The case against the fashion industry, in particular, but the clothing sector in general, is strong, growing, and irrevocable. It may be approaching its own tether-end. Note the increasingly robust evidences of fashion-based damages: 10 per cent of all greenhouse gases originate in this industry alone (just when Bangladesh's addiction to this industry begins to grow as we climb the middle-income country ladder); producing cotton accounts for 16 per cent of the world's pesticides, poisoning the land we live upon and farmers toiling to make both ends meet so we can look fashionable enough to imagine being a high society citizen; then there are the textile truckloads headed for burning sites or burial landfills, one every second of every day; even the seemingly innocuous task of washing synthetic clothes releases 2,000 plastic microfibres for each one, which, when dumped into the ocean, enters our food-chain, and thereby infects us, the producer of that cloth and consumer of its high-end ingredients; pushing the point, just to wash a single cotton shirt consumes 2,700 liters, that is, the amount an ordinary human drinks in 2.5 years; and similarly, washing one jean emits as much CO2 as driving 69 miles, in fact 120 million trees get chopped down annually to produce each plush-clothed individual, even as his/her surrounding environment grows more naked with each purchase (all data from Greenpeace and World Economic Forum: https://act.gp/2NzfwBd).
Before posterity crucifies us for greedily sinking the ship, we must initiate reform actions. Our RMG owners owe it to themselves, their country, and the future. They must be credited for placing Bangladesh on the world's productive map, plucking us out of abject poverty in the 1970s, and positioning us right behind China in today's RMG pantheon. They still have a few more years left of their export "magic," but it will go at some point. Automated RMG production, already introduced in some developed countries (like the United States), is set to arrive across Bangladesh, sooner rather than later, given the prolonged RMG labour restlessness.
One way to stay ahead of the curve when the industrial leadership curtain falls is to reinvent the proverbial wheel: instead, for instance, purchasing so much cotton and many other RMG inputs, "recycling" could be prioritised (much as Momtaz Uddin advocated), "re-manufacture" could also be explored. In fact, many of the other "r's" could be invoked, in one way or another: "refurbish," "repair," "reuse," "reduce," and "rethink," leaving the "refusal" option open for inevitable consideration.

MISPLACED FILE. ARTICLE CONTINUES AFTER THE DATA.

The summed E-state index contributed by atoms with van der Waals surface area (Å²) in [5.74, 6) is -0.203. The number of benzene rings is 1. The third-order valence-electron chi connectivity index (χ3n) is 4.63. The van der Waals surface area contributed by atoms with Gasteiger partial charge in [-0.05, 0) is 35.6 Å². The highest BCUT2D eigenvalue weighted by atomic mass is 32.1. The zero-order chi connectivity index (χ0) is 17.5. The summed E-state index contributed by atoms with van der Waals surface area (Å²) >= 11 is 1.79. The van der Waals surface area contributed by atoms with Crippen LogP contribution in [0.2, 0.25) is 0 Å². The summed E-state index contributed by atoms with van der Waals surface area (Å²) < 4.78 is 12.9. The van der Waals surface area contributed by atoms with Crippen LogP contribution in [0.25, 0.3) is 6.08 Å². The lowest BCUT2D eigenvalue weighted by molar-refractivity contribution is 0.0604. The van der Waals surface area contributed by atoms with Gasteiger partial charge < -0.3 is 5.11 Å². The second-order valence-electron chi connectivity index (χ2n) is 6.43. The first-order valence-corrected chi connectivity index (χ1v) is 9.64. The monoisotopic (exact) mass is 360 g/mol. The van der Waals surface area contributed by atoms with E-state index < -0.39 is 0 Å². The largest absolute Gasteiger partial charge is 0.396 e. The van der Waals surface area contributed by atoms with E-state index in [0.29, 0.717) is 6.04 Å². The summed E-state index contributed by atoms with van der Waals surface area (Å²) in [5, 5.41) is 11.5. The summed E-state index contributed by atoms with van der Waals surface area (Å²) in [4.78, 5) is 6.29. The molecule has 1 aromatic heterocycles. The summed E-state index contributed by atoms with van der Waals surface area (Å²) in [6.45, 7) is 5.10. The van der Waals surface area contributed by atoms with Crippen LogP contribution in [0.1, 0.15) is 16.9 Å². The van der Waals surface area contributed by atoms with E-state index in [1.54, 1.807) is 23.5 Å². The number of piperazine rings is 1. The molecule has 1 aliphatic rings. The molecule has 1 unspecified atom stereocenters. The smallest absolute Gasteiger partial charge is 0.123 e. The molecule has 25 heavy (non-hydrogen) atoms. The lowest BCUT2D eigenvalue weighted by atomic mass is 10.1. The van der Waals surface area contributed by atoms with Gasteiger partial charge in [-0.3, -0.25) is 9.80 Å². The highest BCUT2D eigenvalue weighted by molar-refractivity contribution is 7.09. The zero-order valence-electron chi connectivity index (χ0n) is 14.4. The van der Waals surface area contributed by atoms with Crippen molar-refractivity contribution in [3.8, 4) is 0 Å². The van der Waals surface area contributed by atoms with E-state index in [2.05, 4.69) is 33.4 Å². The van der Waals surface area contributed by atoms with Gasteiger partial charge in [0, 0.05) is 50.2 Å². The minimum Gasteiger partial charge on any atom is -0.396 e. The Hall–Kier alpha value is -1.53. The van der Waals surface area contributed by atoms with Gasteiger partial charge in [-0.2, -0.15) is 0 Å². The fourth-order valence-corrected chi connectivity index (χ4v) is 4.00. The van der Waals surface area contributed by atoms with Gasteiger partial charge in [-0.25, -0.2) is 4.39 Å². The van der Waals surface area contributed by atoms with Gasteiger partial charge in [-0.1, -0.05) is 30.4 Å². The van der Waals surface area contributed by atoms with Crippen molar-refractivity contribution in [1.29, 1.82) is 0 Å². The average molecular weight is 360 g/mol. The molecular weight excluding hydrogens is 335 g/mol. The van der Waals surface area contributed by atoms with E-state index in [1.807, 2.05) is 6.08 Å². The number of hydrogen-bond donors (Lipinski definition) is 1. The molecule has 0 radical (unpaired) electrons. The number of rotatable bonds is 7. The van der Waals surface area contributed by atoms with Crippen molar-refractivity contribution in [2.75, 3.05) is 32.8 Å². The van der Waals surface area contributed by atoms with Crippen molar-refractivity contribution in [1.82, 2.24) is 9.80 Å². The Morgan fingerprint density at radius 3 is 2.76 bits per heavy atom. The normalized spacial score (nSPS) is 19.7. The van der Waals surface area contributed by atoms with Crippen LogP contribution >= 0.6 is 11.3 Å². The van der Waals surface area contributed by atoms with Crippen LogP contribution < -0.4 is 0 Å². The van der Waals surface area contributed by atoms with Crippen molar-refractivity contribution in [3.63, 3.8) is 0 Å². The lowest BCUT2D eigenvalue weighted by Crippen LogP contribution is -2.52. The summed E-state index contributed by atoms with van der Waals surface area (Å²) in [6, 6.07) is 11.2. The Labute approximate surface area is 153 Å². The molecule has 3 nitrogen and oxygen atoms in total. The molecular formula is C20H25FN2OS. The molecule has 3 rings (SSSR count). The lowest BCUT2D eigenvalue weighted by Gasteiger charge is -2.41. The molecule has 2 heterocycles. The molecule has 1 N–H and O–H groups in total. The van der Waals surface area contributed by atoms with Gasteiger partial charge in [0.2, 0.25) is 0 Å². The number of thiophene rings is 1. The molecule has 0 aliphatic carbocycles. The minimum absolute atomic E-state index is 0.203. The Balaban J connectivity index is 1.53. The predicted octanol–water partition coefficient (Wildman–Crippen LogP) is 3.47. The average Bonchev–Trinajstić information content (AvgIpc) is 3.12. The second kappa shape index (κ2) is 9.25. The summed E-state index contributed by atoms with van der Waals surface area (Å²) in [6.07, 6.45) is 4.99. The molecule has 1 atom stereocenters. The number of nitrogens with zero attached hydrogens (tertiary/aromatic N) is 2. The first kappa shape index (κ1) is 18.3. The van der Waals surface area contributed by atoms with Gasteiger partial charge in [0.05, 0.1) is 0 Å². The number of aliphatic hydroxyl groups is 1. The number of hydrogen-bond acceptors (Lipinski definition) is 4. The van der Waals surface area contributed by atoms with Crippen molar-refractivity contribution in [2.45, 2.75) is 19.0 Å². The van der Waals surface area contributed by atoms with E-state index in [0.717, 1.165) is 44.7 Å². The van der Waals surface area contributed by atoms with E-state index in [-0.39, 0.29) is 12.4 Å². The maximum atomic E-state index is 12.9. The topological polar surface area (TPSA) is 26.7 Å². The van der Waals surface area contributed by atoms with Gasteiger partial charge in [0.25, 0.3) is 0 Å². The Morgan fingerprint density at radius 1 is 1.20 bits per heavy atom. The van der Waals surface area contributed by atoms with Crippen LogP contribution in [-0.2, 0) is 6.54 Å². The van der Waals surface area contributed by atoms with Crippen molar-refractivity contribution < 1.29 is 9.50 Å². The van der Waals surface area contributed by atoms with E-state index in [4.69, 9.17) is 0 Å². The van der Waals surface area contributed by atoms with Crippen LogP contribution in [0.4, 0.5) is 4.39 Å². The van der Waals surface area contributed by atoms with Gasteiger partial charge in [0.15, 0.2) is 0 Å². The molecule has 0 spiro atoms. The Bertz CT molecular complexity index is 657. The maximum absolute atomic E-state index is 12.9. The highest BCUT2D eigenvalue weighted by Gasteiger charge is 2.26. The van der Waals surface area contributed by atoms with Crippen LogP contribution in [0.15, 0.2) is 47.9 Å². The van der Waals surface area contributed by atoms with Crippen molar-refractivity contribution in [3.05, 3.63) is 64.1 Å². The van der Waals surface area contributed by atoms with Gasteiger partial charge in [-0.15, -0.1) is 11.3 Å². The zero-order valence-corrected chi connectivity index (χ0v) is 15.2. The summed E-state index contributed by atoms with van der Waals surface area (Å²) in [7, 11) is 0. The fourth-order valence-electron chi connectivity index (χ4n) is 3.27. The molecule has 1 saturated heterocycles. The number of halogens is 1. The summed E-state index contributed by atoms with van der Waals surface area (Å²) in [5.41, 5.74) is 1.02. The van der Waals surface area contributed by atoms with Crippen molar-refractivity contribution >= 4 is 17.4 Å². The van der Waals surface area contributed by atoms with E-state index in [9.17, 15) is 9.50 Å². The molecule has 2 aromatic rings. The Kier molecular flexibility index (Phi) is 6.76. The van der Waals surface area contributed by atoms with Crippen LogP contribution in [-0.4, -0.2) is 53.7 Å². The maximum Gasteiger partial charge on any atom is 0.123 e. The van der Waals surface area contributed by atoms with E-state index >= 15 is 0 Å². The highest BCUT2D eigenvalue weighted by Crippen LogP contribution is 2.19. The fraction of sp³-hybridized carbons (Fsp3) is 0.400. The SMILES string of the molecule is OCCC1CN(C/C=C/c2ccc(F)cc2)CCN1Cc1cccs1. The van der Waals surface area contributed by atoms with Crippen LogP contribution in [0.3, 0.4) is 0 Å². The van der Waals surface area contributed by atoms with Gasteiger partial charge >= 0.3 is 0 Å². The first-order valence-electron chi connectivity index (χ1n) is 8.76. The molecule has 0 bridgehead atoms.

Pushed, the process could end up re-christening the first RMG alphabet: instead of "ready," any of the other "r's" would prevail, creating that much needed transformation to save this planet, and thereby its inhabitants (even the most avaricious). It would not just throw Bangladesh into a different and more upward-tilted trajectory, but also feed the growing sustainability-filled global mindset, particularly in West Europe, the largest of our RMG importing regions. Not only has West Europe taken the global "greenification" leadership, but its economy is rapidly being pegged to this single pillar, including the conditions it sets for would-be global exporters. Before Bangladesh is told to make these changes, as West Europeans have done with labour rights and safety work standards, we might show the West Europeans a credential or two of our own "greenification" leadership. A "circular RMG economy" would fit that bill so perfectly, while also leaving our own RMG owners less unscathed, as they have been with recent reforms that we could remain behind the RMG steering-wheel more dominant than ever before, and for far longer than presently visible.
Dr. Imtiaz A. Hussain is Professor & Head of the Department of Global Studies & Governance at Independent University, Bangladesh.